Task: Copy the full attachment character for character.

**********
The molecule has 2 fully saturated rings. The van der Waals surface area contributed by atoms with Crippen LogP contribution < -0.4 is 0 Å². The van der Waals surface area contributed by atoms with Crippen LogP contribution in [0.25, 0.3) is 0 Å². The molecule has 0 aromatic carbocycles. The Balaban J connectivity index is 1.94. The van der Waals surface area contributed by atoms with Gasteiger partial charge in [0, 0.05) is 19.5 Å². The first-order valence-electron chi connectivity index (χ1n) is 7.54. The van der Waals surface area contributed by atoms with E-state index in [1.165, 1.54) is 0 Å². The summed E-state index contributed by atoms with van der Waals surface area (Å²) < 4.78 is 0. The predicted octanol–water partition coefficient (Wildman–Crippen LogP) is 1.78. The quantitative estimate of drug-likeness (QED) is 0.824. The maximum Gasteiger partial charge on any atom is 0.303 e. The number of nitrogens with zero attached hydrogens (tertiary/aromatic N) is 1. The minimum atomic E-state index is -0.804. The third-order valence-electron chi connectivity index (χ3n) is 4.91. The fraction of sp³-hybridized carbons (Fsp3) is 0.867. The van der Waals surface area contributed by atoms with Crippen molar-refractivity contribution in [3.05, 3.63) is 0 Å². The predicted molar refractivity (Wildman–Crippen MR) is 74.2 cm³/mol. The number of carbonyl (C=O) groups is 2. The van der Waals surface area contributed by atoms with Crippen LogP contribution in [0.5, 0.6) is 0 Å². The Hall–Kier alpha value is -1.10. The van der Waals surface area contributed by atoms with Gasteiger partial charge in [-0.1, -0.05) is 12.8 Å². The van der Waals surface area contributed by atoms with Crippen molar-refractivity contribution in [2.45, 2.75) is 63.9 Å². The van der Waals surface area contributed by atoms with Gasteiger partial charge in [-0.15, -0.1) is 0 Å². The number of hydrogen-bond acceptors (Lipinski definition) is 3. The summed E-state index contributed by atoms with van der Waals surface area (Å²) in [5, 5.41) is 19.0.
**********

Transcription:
The molecule has 2 fully saturated rings. The van der Waals surface area contributed by atoms with Crippen LogP contribution < -0.4 is 0 Å². The van der Waals surface area contributed by atoms with Crippen LogP contribution in [0.25, 0.3) is 0 Å². The molecule has 0 aromatic carbocycles. The Balaban J connectivity index is 1.94. The van der Waals surface area contributed by atoms with Gasteiger partial charge in [0, 0.05) is 19.5 Å². The first-order valence-electron chi connectivity index (χ1n) is 7.54. The van der Waals surface area contributed by atoms with E-state index in [1.165, 1.54) is 0 Å². The summed E-state index contributed by atoms with van der Waals surface area (Å²) < 4.78 is 0. The predicted octanol–water partition coefficient (Wildman–Crippen LogP) is 1.78. The quantitative estimate of drug-likeness (QED) is 0.824. The maximum Gasteiger partial charge on any atom is 0.303 e. The number of nitrogens with zero attached hydrogens (tertiary/aromatic N) is 1. The minimum atomic E-state index is -0.804. The third-order valence-electron chi connectivity index (χ3n) is 4.91. The fraction of sp³-hybridized carbons (Fsp3) is 0.867. The van der Waals surface area contributed by atoms with Crippen molar-refractivity contribution in [3.05, 3.63) is 0 Å². The predicted molar refractivity (Wildman–Crippen MR) is 74.2 cm³/mol. The number of carbonyl (C=O) groups is 2. The van der Waals surface area contributed by atoms with Crippen LogP contribution in [0.5, 0.6) is 0 Å². The Hall–Kier alpha value is -1.10. The van der Waals surface area contributed by atoms with Gasteiger partial charge in [-0.1, -0.05) is 12.8 Å². The van der Waals surface area contributed by atoms with Crippen molar-refractivity contribution in [2.45, 2.75) is 63.9 Å². The van der Waals surface area contributed by atoms with Gasteiger partial charge in [-0.15, -0.1) is 0 Å². The number of hydrogen-bond acceptors (Lipinski definition) is 3. The summed E-state index contributed by atoms with van der Waals surface area (Å²) in [5, 5.41) is 19.0.